Posted on Mar 01, 2017 in Private Client by Chris Gardiner
Self injury or self harm is a topic that has generated a lot of public myths over the years
- those who self harm must enjoy it, those who self harm are only looking for attention, only girls self harm, to name but a few. March 1st is regarded as a national self injury awareness day and we at Thorntons would like to take the opportunity to raise awareness in order to dispel some myths.
Last year, Nadia Mendoza from The Self Esteem Team wrote an article for The Independent drawing on her own experiences of self harm. She highlighted that more needs to be done to understand the cause of self harm (which is in itself a very complex area) in order to combat it. Nadia writes:
“despite its very meaning of "inflicting pain", to me, self-harm was as far removed from this as can be. I was already in pain, not searching for more… What I found was a physical pain to take away a mental pain.”
Nadia urges readers to look beyond the physical evidence of self harm and look at the emotion behind the act – tension, isolation, shame, stress. She points out that other people deal with these emotions in different ways (drinking, eating, over exercising) and for some their release is self harm.
So how can we go behind the act and help prevent the cause? Alarmingly, it is thought that between 1 in 12 and 1 in 15 children and young people deliberately self harm. Can schools be doing more to help? Should they be focussing on nurturing mental health as well as physical health and academic achievements?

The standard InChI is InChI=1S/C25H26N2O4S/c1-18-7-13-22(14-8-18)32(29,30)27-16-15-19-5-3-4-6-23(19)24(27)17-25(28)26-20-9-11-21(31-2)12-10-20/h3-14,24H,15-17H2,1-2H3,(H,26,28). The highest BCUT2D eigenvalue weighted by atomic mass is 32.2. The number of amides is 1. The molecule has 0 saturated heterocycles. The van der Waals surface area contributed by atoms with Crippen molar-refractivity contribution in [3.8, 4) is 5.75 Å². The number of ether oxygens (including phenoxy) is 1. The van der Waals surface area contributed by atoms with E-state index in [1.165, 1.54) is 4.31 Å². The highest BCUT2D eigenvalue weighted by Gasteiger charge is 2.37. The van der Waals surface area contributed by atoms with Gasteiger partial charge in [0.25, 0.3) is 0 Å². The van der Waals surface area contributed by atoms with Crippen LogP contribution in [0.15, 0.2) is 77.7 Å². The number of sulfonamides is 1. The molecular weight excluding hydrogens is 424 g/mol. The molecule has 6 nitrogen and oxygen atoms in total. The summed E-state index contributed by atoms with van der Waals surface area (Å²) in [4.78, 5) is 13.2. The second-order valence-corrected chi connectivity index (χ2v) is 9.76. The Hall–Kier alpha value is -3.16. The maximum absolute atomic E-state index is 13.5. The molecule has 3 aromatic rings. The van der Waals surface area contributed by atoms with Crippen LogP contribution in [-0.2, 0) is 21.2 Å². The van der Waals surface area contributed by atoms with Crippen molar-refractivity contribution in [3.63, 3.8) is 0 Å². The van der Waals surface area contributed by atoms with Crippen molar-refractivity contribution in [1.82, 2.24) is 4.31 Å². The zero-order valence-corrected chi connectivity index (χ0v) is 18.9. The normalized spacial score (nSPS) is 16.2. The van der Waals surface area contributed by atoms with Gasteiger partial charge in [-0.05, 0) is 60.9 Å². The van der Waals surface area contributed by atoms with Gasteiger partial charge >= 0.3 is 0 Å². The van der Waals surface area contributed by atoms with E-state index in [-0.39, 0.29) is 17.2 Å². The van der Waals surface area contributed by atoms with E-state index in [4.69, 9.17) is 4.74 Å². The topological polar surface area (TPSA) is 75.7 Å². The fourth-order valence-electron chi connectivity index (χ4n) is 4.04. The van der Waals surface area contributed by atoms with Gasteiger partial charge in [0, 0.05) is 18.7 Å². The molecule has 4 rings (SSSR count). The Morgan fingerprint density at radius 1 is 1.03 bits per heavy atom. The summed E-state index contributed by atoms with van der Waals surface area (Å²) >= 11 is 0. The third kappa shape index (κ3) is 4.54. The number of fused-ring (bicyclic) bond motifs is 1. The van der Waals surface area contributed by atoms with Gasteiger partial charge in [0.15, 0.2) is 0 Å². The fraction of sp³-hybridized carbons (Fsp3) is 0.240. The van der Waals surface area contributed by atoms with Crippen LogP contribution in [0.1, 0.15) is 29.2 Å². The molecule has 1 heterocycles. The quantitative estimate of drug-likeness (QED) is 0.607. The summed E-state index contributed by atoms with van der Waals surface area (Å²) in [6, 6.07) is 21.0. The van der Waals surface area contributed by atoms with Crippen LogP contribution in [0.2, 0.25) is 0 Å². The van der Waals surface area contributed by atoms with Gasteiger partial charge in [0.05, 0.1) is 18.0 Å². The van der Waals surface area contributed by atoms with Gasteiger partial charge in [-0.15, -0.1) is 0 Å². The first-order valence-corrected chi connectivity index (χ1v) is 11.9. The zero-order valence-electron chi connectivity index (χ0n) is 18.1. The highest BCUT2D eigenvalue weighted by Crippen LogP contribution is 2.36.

The issue is not just confined to children, but a recent BBC article reported that almost half of adults who suffer with mental health issues develop them before they leave school, so surely fighting the causes of self harm at an early stage can only be a good thing.
For now, there are organisations who can provide help and support for those who need it. Child Adolescent Mental Health Services (CAMHS) are specialist NHS services for children and young people that you can access through your local GP. Your GP can also refer adults who need support in this area, or you can access more information and support through organisations such as Harmless or Samaritans.
And is there anything we can do to change the stigma that surrounds self injury? As Nadia Mendoza put it, “don't ask "how can you do that to yourself?", "does it hurt?", or "what if the scars don't heal?" Try "I'm listening" instead.”
We understand this is a very difficult subject for many and we would encourage anyone affected by Self Injury to contact support organisations like Harmless and the Samaritans. However if you do need legal assistance or guidance on this matter we are always on hand to help.
Chris Gardiner is a solicitor in our Private Client team. If you wish to discuss concerns arising from this article please contact Vicky on 01334 477107, by email email@example.com or contact a member of the Private Client team.
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